This video was made at SEITZ in Langwedel, a BPE portfolio company acquired as part of an MBI in 2015.
Divesting subsidiary companies
Creating ”Mittelstand” businesses
In the mid-1980s, large conglomerates began divesting non-core peripheral activities in order to improve their competitiveness and realise hidden reserves, consequently sparking a wave of M&A transactions.
If the employed management is able to take over the company via a Management Buy-out process and with the help of a private equity firm, this also has an important economic side effect: By adopting this path to independence, the previously employed management has the opportunity to create a ”Mittelstand” company and secure the site and workforce in the long term.
The trend towards spinning off non-core business units and subsidiaries was significantly supported by the improvement in the tax framework for such transactions in Germany.
Since then, the largely tax-free realisation of capital gains on the sale of subsidiaries by corporations has led to a further wave of M&A, particularly in the Management Buy-out segment.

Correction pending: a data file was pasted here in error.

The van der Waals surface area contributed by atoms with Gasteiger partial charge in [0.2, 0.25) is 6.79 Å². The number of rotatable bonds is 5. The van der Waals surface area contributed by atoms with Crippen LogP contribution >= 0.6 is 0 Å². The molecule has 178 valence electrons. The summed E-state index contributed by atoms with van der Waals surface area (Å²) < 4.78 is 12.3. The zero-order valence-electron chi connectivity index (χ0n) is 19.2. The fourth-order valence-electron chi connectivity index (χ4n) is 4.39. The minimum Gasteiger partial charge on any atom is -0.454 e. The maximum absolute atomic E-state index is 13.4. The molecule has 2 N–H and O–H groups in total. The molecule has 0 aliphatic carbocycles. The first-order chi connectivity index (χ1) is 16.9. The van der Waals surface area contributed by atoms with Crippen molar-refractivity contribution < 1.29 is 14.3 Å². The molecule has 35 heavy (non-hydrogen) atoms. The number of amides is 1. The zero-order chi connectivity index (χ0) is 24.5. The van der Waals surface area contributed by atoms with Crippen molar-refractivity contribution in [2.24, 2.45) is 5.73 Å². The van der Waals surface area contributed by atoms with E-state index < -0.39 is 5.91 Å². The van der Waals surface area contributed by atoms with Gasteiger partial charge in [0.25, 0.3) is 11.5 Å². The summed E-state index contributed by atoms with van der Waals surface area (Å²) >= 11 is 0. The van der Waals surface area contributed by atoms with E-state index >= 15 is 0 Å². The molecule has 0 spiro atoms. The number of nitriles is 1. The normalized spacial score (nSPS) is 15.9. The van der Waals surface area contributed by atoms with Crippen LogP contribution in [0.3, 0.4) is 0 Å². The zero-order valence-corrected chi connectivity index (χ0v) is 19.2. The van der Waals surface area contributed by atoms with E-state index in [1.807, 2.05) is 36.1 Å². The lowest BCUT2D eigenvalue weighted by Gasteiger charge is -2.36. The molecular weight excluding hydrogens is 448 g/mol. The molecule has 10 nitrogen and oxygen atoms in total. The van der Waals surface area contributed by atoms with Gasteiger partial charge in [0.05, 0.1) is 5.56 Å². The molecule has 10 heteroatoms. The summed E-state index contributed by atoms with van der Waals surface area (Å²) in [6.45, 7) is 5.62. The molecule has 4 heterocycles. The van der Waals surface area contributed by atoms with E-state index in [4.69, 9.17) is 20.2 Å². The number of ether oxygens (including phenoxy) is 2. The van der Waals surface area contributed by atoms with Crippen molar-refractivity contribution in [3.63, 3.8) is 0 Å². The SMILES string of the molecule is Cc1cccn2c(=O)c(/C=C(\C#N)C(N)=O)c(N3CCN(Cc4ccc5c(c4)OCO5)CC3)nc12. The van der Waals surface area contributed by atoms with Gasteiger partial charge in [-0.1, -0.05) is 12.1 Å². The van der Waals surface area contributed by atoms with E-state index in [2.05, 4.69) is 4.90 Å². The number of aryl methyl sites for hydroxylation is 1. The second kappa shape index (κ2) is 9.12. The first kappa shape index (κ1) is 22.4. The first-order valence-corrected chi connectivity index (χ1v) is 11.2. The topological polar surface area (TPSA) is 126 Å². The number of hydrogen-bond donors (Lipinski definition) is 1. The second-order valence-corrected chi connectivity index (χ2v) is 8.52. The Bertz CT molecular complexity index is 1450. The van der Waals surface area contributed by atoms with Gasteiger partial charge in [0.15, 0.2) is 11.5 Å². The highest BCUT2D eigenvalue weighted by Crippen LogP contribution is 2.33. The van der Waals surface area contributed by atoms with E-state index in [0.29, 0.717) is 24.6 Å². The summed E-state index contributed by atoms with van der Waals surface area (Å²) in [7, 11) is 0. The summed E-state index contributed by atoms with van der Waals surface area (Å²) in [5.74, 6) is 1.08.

In addition to purely strategic reasons for company divestments, the tax reform has given German conglomerates and corporate groups a further (fiscal) impulse to restructure and accelerate the disposal of peripheral activities.
This is not only beneficial for the large Management Buy-out market segment (enterprise value > € 150 m), but is also particularly beneficial for the segment that BPE focuses on, namely small German “Mittelstand” companies with enterprise values of generally up to approximately € 50 m (small caps).